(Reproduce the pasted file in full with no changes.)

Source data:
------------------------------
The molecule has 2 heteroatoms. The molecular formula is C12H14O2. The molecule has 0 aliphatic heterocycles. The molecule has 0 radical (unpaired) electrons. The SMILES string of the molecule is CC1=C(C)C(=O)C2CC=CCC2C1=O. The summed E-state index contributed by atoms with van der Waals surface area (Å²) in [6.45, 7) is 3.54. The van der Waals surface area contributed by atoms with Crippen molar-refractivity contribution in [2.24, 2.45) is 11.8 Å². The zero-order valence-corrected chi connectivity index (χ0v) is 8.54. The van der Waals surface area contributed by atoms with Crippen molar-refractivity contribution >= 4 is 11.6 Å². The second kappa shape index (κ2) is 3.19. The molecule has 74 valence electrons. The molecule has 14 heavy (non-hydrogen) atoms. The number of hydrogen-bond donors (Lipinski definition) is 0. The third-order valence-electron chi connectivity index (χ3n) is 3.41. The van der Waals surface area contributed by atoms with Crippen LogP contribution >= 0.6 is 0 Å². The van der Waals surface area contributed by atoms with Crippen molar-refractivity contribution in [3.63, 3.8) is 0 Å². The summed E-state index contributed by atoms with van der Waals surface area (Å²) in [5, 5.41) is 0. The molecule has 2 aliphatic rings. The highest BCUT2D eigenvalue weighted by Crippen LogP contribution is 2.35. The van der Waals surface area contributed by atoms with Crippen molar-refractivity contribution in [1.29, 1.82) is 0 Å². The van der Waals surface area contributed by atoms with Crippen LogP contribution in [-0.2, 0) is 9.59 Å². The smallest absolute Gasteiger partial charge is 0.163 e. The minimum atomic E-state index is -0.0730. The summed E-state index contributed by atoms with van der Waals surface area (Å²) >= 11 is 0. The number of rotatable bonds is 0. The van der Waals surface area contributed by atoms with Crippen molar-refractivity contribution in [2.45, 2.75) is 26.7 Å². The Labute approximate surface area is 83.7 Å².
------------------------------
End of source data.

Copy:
The molecule has 2 heteroatoms. The molecular formula is C12H14O2. The molecule has 0 aliphatic heterocycles. The molecule has 0 radical (unpaired) electrons. The SMILES string of the molecule is CC1=C(C)C(=O)C2CC=CCC2C1=O. The summed E-state index contributed by atoms with van der Waals surface area (Å²) in [6.45, 7) is 3.54. The van der Waals surface area contributed by atoms with Crippen molar-refractivity contribution in [2.24, 2.45) is 11.8 Å². The zero-order valence-corrected chi connectivity index (χ0v) is 8.54. The van der Waals surface area contributed by atoms with Crippen molar-refractivity contribution >= 4 is 11.6 Å². The second kappa shape index (κ2) is 3.19. The molecule has 74 valence electrons. The molecule has 14 heavy (non-hydrogen) atoms. The number of hydrogen-bond donors (Lipinski definition) is 0. The third-order valence-electron chi connectivity index (χ3n) is 3.41. The van der Waals surface area contributed by atoms with Crippen LogP contribution >= 0.6 is 0 Å². The van der Waals surface area contributed by atoms with Crippen molar-refractivity contribution in [3.63, 3.8) is 0 Å². The summed E-state index contributed by atoms with van der Waals surface area (Å²) in [5, 5.41) is 0. The molecule has 2 aliphatic rings. The highest BCUT2D eigenvalue weighted by Crippen LogP contribution is 2.35. The van der Waals surface area contributed by atoms with Crippen molar-refractivity contribution in [1.29, 1.82) is 0 Å². The van der Waals surface area contributed by atoms with Crippen LogP contribution in [-0.2, 0) is 9.59 Å². The smallest absolute Gasteiger partial charge is 0.163 e. The minimum atomic E-state index is -0.0730. The summed E-state index contributed by atoms with van der Waals surface area (Å²) >= 11 is 0. The number of rotatable bonds is 0. The van der Waals surface area contributed by atoms with Crippen molar-refractivity contribution in [2.45, 2.75) is 26.7 Å². The Labute approximate surface area is 83.7 Å².